The other thing that made a difference was Third World Center [which later evolved into what is known today as the Carl Fields Center]. African Americans, Latino Americans, Asian Americans, Native Americans — we all congregated there. It was a place of validation of who we were and our identities.
Also, the eating clubs were not open to women and there were very few members of color back then. So, we had our own parties and special events.
Many of the students at the Third World Center collaborated with the University to bring important leaders to campus. If you name a Civil Rights figure or major African American political figure during that era, they probably spoke at Princeton because we made sure they did!
What was it like being three sisters on campus at the same time?
Daphne: Ivy and I were freshmen when Evora was a senior and she pretty much drew a line down campus! We didn’t see her much because she lived in Spelman and we were in Wilson College. But we had been exposed to Princeton through Evora while we were in high school. That obviated the need for her to explain this or that once we were freshmen. For instance, we knew about the senior thesis. We knew the junior paper and the course loads could be challenging.
Ivy: Our parents were just bursting with pride after we graduated. My daughter, Dana, also went to Princeton and graduated in 2011. Our mother loved to tell people “I have four daughters who went to Princeton!”
How has Princeton changed since your time as undergraduates in the 1970s?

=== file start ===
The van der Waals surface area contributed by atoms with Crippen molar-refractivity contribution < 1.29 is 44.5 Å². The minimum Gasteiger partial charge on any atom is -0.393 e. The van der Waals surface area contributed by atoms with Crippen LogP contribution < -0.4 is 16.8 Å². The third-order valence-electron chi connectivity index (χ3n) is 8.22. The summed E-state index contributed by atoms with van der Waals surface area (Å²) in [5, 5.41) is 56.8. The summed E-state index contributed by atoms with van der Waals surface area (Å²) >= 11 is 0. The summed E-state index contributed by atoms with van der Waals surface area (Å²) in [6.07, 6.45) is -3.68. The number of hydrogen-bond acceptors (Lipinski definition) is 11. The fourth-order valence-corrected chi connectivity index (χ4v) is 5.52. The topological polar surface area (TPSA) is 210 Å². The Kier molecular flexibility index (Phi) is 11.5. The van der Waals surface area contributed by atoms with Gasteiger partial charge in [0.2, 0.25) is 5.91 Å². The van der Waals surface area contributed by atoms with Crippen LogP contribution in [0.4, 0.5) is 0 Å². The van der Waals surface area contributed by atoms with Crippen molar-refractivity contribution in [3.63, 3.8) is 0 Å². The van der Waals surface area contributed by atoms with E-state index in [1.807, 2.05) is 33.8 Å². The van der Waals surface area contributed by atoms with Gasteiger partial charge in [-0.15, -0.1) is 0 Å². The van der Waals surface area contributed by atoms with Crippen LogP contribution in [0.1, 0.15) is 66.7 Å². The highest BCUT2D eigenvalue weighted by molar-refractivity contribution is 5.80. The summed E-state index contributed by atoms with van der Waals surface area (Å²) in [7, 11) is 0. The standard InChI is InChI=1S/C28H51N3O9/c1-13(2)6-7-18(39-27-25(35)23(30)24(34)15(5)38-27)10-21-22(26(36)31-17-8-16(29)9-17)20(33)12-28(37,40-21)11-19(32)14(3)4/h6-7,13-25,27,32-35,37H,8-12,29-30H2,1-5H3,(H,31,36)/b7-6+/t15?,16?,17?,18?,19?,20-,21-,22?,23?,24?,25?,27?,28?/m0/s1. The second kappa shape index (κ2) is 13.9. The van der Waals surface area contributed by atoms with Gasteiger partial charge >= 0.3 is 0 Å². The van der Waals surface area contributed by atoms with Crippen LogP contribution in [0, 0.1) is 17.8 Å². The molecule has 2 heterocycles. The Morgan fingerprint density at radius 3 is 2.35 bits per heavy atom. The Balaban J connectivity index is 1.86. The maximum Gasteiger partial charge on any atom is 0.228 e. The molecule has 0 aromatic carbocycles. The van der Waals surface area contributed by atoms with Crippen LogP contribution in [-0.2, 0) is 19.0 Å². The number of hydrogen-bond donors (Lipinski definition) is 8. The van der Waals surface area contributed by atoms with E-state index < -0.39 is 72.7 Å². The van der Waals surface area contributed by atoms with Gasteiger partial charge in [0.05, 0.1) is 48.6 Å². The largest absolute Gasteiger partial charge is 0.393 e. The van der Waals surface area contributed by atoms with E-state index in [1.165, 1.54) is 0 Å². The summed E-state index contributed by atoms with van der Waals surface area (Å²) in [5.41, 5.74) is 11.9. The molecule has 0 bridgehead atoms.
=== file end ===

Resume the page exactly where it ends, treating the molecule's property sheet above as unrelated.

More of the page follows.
Ivy: My daughter’s experience as a student in the 2000s was drastically different from my own. Her network of friends came from all over the world and from all different backgrounds; that diversity is a good thing. She was a member of an eating club. That never would have happened when my sisters and I were students.
Daphne: The interactions between different races and different people is a surprise, in a good way. That was not the way it was 40 years ago.
Evora: I’m sure most current students and recent graduates have no idea what it was like to be at the University 40 or 50 years ago. That is why understanding our experience is important. As African American students, we had a common identity and came together as a community to help each other succeed. Our intent was for people to lock arms and succeed together. I’m hoping that sense can be one of the by-products of Thrive.
What are you looking forward to about the Thrive conference?
Ivy: We’ve encouraged some of our friends to attend. We tell them the atmosphere on campus is much different than when we were undergraduates and very welcoming. Between the “She Roars” conference for women alumni and previous black alumni conferences, I’ve also met younger alumni that I’ve stayed in touch with.
What has been Princeton’s impact on your lives more than 40 years since graduating?
Evora: I think everyone in our family is very proud of what we accomplished by way of attending Princeton. Two of us are lawyers and one is an actuary. Princeton allowed us to be positioned to do whatever we wanted to. Princeton also endowed in us an appreciation for integrity and hard work. I was on the appeals council for the Honor Code as a student. The Honor Code was taken very seriously and thought of as a standard for how you should go through life.
Daphne: There were challenges of not having friends in my department, but it also taught me to do things independently. I figured things out on my own and became self-reliant. That served me well once I entered the work world. I always had the ability to solve the challenges presented in front of me.
Ivy: Our training and experiences at Princeton left us with a standard of excellence, integrity and high morals. That is something we took away from Princeton that we will have forever.